In case one needed more evidence that there’s a massive appetite for generative AI, SAP, the Germany-based consulting giant, yesterday invested in three major generative AI players: Anthropic, Cohere and Aleph Alpha.
The terms of the direct investments, which weren’t disclosed, build on SAP’s $1 billion-plus commitment to back AI-powered enterprise tech startups from Sapphire Ventures, the enterprise venture capital firm. SAP also recently highlighted several internal AI efforts at its annual Sapphire conference, including a digital assistant in its customer experience tooling.
“We’re at a watershed moment, with generative AI poised to fundamentally change how businesses run,” SAP chief strategy officer Sebastian Steinhaeuser said in a press release. “SAP is committed to creating an enterprise AI ecosystem for the future that complements our world-class business applications suite and helps our customers unlock their full potential.”
All three of the investments — Aleph Alpha, Anthropic and Cohere — are very clearly aligned with SAP’s business interests. SAP provides a range of sales-, service- and commerce-oriented products, all of which stand to benefit from text-analyzing AI.
Anthropic is building an AI system, Claude, that helps with a range of business-to-business tasks, including generating answers, coding, automating workflows and processing text within the context of natural conversations. As for Cohere, it provides a generative text platform that’s accessible through an API as a managed service and can be deployed on virtual private clouds or on site to meet companies where their data resides. Aleph Alpha — which was already a SAP Partner — creates and hosts multimodal, multilanguage models, meanwhile, with a focus on interoperability, data privacy and security.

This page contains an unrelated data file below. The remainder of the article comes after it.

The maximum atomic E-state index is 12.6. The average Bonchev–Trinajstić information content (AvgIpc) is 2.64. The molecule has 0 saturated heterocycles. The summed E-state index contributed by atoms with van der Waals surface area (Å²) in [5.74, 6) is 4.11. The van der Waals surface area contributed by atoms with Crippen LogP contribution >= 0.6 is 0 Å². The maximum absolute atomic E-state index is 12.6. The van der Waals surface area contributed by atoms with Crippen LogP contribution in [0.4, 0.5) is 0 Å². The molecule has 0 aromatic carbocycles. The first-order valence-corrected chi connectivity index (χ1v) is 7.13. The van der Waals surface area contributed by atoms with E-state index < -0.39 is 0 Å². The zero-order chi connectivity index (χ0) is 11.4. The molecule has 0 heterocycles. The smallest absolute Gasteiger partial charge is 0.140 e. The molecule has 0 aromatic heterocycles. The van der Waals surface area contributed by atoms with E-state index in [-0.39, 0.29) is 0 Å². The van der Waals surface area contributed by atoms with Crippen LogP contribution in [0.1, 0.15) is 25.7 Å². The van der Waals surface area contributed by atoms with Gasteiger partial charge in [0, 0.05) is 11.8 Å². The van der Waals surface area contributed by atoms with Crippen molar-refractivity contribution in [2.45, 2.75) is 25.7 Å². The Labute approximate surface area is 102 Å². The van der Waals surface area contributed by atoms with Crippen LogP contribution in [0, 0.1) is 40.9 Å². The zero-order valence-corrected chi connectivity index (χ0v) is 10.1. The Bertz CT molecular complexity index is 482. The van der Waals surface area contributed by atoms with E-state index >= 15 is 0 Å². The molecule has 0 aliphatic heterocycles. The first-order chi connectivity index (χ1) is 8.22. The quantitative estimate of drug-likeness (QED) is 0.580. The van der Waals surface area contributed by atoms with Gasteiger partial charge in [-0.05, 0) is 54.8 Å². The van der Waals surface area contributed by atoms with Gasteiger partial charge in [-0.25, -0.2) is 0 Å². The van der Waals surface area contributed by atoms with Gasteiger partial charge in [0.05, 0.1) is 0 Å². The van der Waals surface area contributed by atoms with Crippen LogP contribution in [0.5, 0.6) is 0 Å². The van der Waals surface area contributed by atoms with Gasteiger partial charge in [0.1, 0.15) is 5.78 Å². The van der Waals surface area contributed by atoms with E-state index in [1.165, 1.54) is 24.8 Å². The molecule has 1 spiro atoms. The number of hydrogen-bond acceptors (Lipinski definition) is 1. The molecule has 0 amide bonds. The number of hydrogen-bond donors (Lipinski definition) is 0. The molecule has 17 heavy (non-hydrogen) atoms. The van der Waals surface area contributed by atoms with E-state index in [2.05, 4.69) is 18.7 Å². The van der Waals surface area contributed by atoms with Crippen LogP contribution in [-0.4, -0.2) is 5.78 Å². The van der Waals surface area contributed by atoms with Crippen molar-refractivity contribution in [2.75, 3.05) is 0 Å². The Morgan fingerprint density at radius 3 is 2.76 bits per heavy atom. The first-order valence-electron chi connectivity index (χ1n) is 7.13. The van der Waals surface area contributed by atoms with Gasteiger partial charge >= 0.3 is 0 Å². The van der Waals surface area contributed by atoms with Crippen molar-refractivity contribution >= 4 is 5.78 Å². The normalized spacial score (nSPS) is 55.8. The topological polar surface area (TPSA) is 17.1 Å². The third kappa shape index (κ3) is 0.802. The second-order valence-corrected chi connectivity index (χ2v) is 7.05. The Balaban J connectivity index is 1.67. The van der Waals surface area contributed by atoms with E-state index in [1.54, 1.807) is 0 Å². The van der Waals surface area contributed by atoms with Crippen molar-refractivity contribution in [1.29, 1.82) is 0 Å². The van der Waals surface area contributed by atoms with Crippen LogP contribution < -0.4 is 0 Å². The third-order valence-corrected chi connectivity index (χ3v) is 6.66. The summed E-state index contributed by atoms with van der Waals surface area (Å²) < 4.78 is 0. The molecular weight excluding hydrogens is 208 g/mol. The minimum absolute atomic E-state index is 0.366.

Cohere’s president and COO, Martin Kon, said that working with SAP was an “obvious fit,” given their European roots and Cohere’s ambitions in Europe.
“This investment builds on our existing enterprise collaborations with Oracle, McKinsey, NVIDIA, Salesforce, Sentinel One, and others, as we bring our independent, cloud-agnostic, data-secure approach to generative AI to enterprises globally,” Kon told TechCrunch via email.
Aleph Alpha and Anthropic didn’t immediately respond to requests for comment.
SAP’s announcement comes after McKinsey said that it would partner with Cohere to help enterprises adopt generative AI — marking the firm’s first partnership with a text-generating AI model provider. And it follows a raft of other announcements from big consulting firms underlining their seriousness about generative AI as a technology.
Accenture earlier this year pledged to invest $3 billion in AI over the next three years, with the bulk to be put toward staffing. The company plans to double its AI-focused army of consultants to 80,000 through a mix of hiring, acquisitions and training.
Not to be outdone, PwC said it would spend $1 billion on AI over the same time frame to expand and scale its AI offerings. As part of the push, PwC will partner with Microsoft to create offerings using OpenAI’s GPT-4 and ChatGPT alongside Microsoft’s Azure OpenAI Service, which packages OpenAI technologies in an enterprise-friendly format.
McKinsey — which is a tad biased, granted — estimates that generative AI could add $4.4 trillion annually to the global economy, almost the economic equivalent of adding an entire new country the size and productivity of the U.K. ($3.1 trillion GDP in 2021) to the world.
But other strategists say that the AI boom won’t lead to massive profits, warning that the hype mirrors that of the tech bubble of the 1990s. Time will tell who’s right, as always.